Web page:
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Advice from an experienced physician: Taking the time to plan and protect your future

By Bud Chumbley, MD, MBA

It might come as a surprise to those outside the field of medicine that physicians often don’t seek the best medical care. We are notorious for receiving “hallway medicine,” that is, seeking medical care by stopping colleagues in our clinic and hospital hallways instead of taking time to make an appointment. Perhaps our chronic headaches are diagnosed by our hospital’s neurologist when we meet him or her in the hallway, or the back surgeon recommends ibuprofen while discussing our pain in passing. One of the biggest problems with this scenario is that there’s no follow-up, and ultimately these quick check-ins are not effective for treating the problem at hand.

Many of us carry over this “quick-fix” approach to life planning, as well. The steps for success in medicine are pretty well defined: complete medical school and residency, become board certified, and then keep up with continuing medical education and the latest techniques. Anything outside medicine often slips to the bottom of our priority list. However, things like saving for retirement, buying insurance and setting personal and financial goals require time and thought.

Saving for retirement
One important aspect of life planning is saving for retirement. The days when we worked for the same employer for 40 years and received a pension that would provide for our family are more or less gone. Since you likely can’t rely on your employer to fully fund retirement, it’s essential to start saving early. And like health care, it’s important not to rely on advice from people in passing; what worked for others may not work for you. Put in the time to research and plan, or speak with a financial professional to determine the best retirement plan to meet your needs and goals.

Life and disability insurance
You may be able to rely on your employer to provide at least some life and/or disability insurance, but coverage from one employer won’t follow you if you switch employers, and it may not be enough to cover your needs as your family, assets and/or mortgage grow. Life and disability insurance products offer a wide variety of options and can be complicated to understand. Just as there are many causes of aches and pains, there are many types of insurance products, and it’s a smart decision to see a specialist.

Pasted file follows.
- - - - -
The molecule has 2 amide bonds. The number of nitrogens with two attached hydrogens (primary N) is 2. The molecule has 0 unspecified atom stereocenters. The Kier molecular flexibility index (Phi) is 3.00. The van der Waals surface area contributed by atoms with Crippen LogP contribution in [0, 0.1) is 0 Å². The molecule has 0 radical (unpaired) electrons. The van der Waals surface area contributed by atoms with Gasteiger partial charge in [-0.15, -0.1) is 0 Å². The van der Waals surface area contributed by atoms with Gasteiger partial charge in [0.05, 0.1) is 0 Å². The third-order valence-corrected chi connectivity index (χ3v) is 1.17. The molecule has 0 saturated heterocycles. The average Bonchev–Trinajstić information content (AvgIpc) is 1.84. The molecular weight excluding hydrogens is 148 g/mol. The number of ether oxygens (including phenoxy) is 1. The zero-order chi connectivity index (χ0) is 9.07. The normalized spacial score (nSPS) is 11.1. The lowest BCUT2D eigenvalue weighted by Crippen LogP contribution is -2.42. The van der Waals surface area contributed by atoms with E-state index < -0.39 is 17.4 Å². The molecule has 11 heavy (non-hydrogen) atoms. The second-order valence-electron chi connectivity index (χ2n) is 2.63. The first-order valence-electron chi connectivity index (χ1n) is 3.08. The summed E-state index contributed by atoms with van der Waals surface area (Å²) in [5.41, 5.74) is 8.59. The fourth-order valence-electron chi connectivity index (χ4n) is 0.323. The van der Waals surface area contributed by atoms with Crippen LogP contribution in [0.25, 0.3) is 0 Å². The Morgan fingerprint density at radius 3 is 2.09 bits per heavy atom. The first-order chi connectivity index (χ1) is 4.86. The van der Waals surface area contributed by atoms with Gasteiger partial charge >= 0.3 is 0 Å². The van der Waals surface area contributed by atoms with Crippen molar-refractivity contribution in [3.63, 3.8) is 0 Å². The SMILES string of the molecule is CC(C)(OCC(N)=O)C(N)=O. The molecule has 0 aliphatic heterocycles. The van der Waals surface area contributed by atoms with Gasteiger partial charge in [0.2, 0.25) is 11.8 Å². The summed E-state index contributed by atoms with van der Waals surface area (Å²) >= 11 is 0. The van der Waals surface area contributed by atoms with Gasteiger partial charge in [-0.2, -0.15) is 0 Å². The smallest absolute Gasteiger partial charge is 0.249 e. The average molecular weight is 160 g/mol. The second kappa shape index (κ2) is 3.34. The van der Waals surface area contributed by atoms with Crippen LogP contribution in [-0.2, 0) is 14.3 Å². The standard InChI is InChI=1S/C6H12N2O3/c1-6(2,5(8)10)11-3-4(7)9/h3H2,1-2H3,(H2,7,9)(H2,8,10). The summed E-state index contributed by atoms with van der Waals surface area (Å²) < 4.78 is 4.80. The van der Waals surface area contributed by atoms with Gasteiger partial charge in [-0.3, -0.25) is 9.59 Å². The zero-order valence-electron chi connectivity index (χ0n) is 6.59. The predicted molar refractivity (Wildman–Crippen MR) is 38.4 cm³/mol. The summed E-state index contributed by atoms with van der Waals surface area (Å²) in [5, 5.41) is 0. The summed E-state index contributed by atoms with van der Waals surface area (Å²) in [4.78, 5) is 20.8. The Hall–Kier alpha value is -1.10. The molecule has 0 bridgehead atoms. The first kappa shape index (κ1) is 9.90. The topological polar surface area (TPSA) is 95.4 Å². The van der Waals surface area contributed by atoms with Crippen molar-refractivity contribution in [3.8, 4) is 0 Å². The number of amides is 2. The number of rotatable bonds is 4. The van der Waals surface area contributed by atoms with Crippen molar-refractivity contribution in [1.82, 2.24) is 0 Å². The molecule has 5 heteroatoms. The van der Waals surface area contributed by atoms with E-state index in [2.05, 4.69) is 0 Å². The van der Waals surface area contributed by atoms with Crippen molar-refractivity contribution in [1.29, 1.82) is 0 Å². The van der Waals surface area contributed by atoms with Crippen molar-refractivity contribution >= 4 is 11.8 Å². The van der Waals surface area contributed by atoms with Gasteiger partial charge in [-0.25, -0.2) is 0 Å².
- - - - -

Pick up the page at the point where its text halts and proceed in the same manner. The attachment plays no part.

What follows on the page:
Personal goals
During my career, I have seen many young physicians work hard at their training and education but forget to develop a life or interests outside medicine. Creating work/life balance by setting parameters to separate work from the rest of your life will likely make you happier throughout your career. Take stock of your life and ask yourself if you want to be a one-dimensional person or multi-dimensional. Don’t forget to set personal goals and develop hobbies other than medicine. By doing so, it’s likely you’ll also end up a great deal happier when you retire because you’ll have a wider variety of interests.

Financial goals
In addition to personal goals, it’s important to set financial goals for everyday living, education, retirement and your family after you’ve passed. Physicians are typically well paid, but that doesn’t necessarily mean we know how to spend or invest our money wisely! This is another example of when talking to a specialist is key. Just like you may have a favorite neurologist or a dermatologist that you trust, you need to find a financial advisor or insurance professional that you trust. Having an ally who knows your situation and can give you good advice is invaluable.

Make a yearly assessment instead of a hallway visit
Being a health care professional can be very demanding—making time outside the office precious. It can be tempting to want to spend that time recreationally—and as a physician you should take time to relax to avoid burnout—but it’s also critical to spend time planning and protecting your future. Rather than seeking “hallway medicine” when planning for the future, make it a habit to do an annual 360-degree exam of your personal and financial life. If you do this at least once a year, you’ll be able to treat any “symptoms” holding you back from a satisfying, professional, personal and financial life.

The views and opinions expressed in this blog are solely those of the author and do not necessarily represent the views of the Wisconsin Medical Society, Wisconsin Medial Society Holdings Corporation or its subsidiaries. Nothing in this blog should be construed as legal, financial or clinical advice.

Clyde “Bud” Chumbley, MD, MBA

Doctor Chumbley, the chief medical advisor for Wisconsin Medical Society Holdings, is a seasoned physician executive with 24 years of experience in complex multispecialty medical groups and integrated health care delivery systems. As a practicing OB/GYN and management consultant, he has worked for some of the largest health systems in the country, including Aspirus Network and Baylor Health Care System. He also has held leadership positions for organizations including the American Medical Association Regional Policy Board and the Wisconsin Collaborative for Healthcare Quality.

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